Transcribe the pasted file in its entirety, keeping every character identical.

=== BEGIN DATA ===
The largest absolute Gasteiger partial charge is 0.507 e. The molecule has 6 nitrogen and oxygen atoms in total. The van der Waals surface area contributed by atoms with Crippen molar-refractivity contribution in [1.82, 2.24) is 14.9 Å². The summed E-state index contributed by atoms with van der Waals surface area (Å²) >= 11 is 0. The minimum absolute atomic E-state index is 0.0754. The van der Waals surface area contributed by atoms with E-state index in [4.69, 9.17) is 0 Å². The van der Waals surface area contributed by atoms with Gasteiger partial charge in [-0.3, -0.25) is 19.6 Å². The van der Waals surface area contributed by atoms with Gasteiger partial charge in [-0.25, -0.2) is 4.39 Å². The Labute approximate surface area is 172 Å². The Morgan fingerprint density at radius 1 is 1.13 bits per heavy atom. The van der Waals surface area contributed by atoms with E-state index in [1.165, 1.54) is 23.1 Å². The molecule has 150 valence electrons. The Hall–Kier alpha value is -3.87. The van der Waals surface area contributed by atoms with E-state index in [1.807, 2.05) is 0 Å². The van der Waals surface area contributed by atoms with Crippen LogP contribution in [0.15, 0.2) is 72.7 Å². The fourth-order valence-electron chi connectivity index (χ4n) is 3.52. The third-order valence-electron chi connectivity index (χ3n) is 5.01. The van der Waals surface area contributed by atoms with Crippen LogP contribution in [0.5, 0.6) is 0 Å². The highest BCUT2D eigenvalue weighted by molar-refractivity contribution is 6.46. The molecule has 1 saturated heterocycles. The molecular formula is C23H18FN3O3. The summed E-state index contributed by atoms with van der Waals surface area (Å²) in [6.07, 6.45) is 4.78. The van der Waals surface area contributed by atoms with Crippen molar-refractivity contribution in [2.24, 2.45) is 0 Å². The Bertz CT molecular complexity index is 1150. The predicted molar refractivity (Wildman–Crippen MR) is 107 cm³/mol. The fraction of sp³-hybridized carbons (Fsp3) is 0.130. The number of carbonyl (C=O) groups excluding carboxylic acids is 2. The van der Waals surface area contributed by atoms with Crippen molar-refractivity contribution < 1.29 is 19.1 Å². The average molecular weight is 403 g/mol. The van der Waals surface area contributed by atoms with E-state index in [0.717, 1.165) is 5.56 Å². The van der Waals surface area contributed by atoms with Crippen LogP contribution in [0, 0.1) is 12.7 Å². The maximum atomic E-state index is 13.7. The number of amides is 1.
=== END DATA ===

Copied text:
The largest absolute Gasteiger partial charge is 0.507 e. The molecule has 6 nitrogen and oxygen atoms in total. The van der Waals surface area contributed by atoms with Crippen molar-refractivity contribution in [1.82, 2.24) is 14.9 Å². The summed E-state index contributed by atoms with van der Waals surface area (Å²) >= 11 is 0. The minimum absolute atomic E-state index is 0.0754. The van der Waals surface area contributed by atoms with E-state index in [4.69, 9.17) is 0 Å². The van der Waals surface area contributed by atoms with Gasteiger partial charge in [-0.3, -0.25) is 19.6 Å². The van der Waals surface area contributed by atoms with Gasteiger partial charge in [-0.25, -0.2) is 4.39 Å². The Labute approximate surface area is 172 Å². The Morgan fingerprint density at radius 1 is 1.13 bits per heavy atom. The van der Waals surface area contributed by atoms with E-state index in [1.165, 1.54) is 23.1 Å². The molecule has 150 valence electrons. The Hall–Kier alpha value is -3.87. The van der Waals surface area contributed by atoms with E-state index in [1.807, 2.05) is 0 Å². The van der Waals surface area contributed by atoms with Crippen LogP contribution in [0.15, 0.2) is 72.7 Å². The fourth-order valence-electron chi connectivity index (χ4n) is 3.52. The third-order valence-electron chi connectivity index (χ3n) is 5.01. The van der Waals surface area contributed by atoms with Crippen LogP contribution in [0.5, 0.6) is 0 Å². The highest BCUT2D eigenvalue weighted by molar-refractivity contribution is 6.46. The molecule has 1 saturated heterocycles. The molecular formula is C23H18FN3O3. The summed E-state index contributed by atoms with van der Waals surface area (Å²) in [6.07, 6.45) is 4.78. The van der Waals surface area contributed by atoms with Crippen molar-refractivity contribution in [2.24, 2.45) is 0 Å². The Bertz CT molecular complexity index is 1150. The predicted molar refractivity (Wildman–Crippen MR) is 107 cm³/mol. The fraction of sp³-hybridized carbons (Fsp3) is 0.130. The number of carbonyl (C=O) groups excluding carboxylic acids is 2. The van der Waals surface area contributed by atoms with Crippen molar-refractivity contribution < 1.29 is 19.1 Å². The average molecular weight is 403 g/mol. The van der Waals surface area contributed by atoms with E-state index in [0.717, 1.165) is 5.56 Å². The van der Waals surface area contributed by atoms with Crippen LogP contribution in [0, 0.1) is 12.7 Å². The maximum atomic E-state index is 13.7. The number of amides is 1.